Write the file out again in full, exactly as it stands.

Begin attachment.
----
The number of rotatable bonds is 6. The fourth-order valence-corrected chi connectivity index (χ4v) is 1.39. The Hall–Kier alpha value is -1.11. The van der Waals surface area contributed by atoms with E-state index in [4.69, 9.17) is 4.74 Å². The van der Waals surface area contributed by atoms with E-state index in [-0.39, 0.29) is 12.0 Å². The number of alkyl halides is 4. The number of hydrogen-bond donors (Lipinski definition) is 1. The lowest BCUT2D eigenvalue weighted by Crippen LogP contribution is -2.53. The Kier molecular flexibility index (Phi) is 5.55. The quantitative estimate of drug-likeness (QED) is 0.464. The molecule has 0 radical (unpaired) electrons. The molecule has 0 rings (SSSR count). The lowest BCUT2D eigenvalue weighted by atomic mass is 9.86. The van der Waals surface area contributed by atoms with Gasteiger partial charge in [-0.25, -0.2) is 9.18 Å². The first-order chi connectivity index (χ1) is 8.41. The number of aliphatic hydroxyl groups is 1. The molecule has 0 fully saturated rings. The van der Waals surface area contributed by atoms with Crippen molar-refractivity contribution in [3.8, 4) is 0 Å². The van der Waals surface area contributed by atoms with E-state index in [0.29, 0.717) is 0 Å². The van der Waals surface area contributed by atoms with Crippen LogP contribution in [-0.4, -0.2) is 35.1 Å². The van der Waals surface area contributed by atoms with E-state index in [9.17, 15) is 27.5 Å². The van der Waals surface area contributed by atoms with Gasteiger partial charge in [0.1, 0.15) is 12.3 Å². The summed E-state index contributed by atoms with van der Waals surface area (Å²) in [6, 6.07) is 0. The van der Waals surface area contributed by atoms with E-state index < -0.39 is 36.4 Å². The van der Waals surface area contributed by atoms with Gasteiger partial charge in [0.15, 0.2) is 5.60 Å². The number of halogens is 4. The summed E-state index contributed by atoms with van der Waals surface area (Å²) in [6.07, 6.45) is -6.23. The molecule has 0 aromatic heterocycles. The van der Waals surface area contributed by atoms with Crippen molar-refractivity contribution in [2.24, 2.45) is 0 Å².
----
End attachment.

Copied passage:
The number of rotatable bonds is 6. The fourth-order valence-corrected chi connectivity index (χ4v) is 1.39. The Hall–Kier alpha value is -1.11. The van der Waals surface area contributed by atoms with E-state index in [4.69, 9.17) is 4.74 Å². The van der Waals surface area contributed by atoms with E-state index in [-0.39, 0.29) is 12.0 Å². The number of alkyl halides is 4. The number of hydrogen-bond donors (Lipinski definition) is 1. The lowest BCUT2D eigenvalue weighted by Crippen LogP contribution is -2.53. The Kier molecular flexibility index (Phi) is 5.55. The quantitative estimate of drug-likeness (QED) is 0.464. The molecule has 0 radical (unpaired) electrons. The molecule has 0 rings (SSSR count). The lowest BCUT2D eigenvalue weighted by atomic mass is 9.86. The van der Waals surface area contributed by atoms with Gasteiger partial charge in [-0.25, -0.2) is 9.18 Å². The first-order chi connectivity index (χ1) is 8.41. The number of aliphatic hydroxyl groups is 1. The molecule has 0 fully saturated rings. The van der Waals surface area contributed by atoms with Crippen molar-refractivity contribution in [3.8, 4) is 0 Å². The van der Waals surface area contributed by atoms with E-state index in [0.29, 0.717) is 0 Å². The van der Waals surface area contributed by atoms with Crippen LogP contribution in [-0.4, -0.2) is 35.1 Å². The van der Waals surface area contributed by atoms with E-state index in [9.17, 15) is 27.5 Å². The van der Waals surface area contributed by atoms with Gasteiger partial charge in [0.1, 0.15) is 12.3 Å². The summed E-state index contributed by atoms with van der Waals surface area (Å²) in [6, 6.07) is 0. The van der Waals surface area contributed by atoms with E-state index < -0.39 is 36.4 Å². The van der Waals surface area contributed by atoms with Gasteiger partial charge in [0.15, 0.2) is 5.60 Å². The number of halogens is 4. The summed E-state index contributed by atoms with van der Waals surface area (Å²) in [6.07, 6.45) is -6.23. The molecule has 0 aromatic heterocycles. The van der Waals surface area contributed by atoms with Crippen molar-refractivity contribution in [2.24, 2.45) is 0 Å².